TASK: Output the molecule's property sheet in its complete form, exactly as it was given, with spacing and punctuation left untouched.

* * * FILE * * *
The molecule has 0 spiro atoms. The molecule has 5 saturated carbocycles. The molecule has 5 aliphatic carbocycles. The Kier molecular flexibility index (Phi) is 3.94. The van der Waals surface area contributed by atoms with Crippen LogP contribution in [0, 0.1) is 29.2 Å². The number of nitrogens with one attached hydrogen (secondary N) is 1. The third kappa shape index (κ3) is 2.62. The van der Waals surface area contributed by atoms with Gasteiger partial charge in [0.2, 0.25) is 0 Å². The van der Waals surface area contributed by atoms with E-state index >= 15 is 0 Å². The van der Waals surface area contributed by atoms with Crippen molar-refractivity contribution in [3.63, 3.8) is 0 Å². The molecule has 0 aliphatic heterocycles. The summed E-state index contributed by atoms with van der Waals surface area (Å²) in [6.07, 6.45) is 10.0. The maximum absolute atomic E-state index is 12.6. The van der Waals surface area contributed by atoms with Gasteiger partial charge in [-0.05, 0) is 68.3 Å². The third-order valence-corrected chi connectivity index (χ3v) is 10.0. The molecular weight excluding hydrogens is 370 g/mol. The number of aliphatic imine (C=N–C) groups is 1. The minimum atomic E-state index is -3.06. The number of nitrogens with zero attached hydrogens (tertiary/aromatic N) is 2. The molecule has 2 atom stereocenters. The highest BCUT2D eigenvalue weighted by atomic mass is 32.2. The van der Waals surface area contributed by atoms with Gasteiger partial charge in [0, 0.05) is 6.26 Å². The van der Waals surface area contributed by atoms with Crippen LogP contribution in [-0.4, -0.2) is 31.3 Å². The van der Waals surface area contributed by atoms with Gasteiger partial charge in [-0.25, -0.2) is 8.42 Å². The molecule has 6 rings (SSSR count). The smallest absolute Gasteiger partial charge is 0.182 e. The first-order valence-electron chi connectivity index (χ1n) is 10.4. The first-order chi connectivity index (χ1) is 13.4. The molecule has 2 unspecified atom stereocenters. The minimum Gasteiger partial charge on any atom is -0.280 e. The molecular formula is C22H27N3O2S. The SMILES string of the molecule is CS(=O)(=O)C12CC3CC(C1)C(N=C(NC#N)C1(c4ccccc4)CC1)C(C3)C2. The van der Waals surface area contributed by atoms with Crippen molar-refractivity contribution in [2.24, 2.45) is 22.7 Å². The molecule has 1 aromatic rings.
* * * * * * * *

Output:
The molecule has 0 spiro atoms. The molecule has 5 saturated carbocycles. The molecule has 5 aliphatic carbocycles. The Kier molecular flexibility index (Phi) is 3.94. The van der Waals surface area contributed by atoms with Crippen LogP contribution in [0, 0.1) is 29.2 Å². The number of nitrogens with one attached hydrogen (secondary N) is 1. The third kappa shape index (κ3) is 2.62. The van der Waals surface area contributed by atoms with Gasteiger partial charge in [0.2, 0.25) is 0 Å². The van der Waals surface area contributed by atoms with E-state index >= 15 is 0 Å². The van der Waals surface area contributed by atoms with Crippen molar-refractivity contribution in [3.63, 3.8) is 0 Å². The molecule has 0 aliphatic heterocycles. The summed E-state index contributed by atoms with van der Waals surface area (Å²) in [6.07, 6.45) is 10.0. The maximum absolute atomic E-state index is 12.6. The van der Waals surface area contributed by atoms with Gasteiger partial charge in [-0.05, 0) is 68.3 Å². The third-order valence-corrected chi connectivity index (χ3v) is 10.0. The molecular weight excluding hydrogens is 370 g/mol. The number of aliphatic imine (C=N–C) groups is 1. The minimum atomic E-state index is -3.06. The number of nitrogens with zero attached hydrogens (tertiary/aromatic N) is 2. The molecule has 2 atom stereocenters. The highest BCUT2D eigenvalue weighted by atomic mass is 32.2. The van der Waals surface area contributed by atoms with Gasteiger partial charge in [0, 0.05) is 6.26 Å². The van der Waals surface area contributed by atoms with Crippen LogP contribution in [-0.4, -0.2) is 31.3 Å². The van der Waals surface area contributed by atoms with Gasteiger partial charge in [-0.25, -0.2) is 8.42 Å². The molecule has 6 rings (SSSR count). The smallest absolute Gasteiger partial charge is 0.182 e. The first-order valence-electron chi connectivity index (χ1n) is 10.4. The first-order chi connectivity index (χ1) is 13.4. The molecule has 2 unspecified atom stereocenters. The minimum Gasteiger partial charge on any atom is -0.280 e. The molecular formula is C22H27N3O2S. The SMILES string of the molecule is CS(=O)(=O)C12CC3CC(C1)C(N=C(NC#N)C1(c4ccccc4)CC1)C(C3)C2. The van der Waals surface area contributed by atoms with Crippen molar-refractivity contribution in [2.24, 2.45) is 22.7 Å². The molecule has 1 aromatic rings.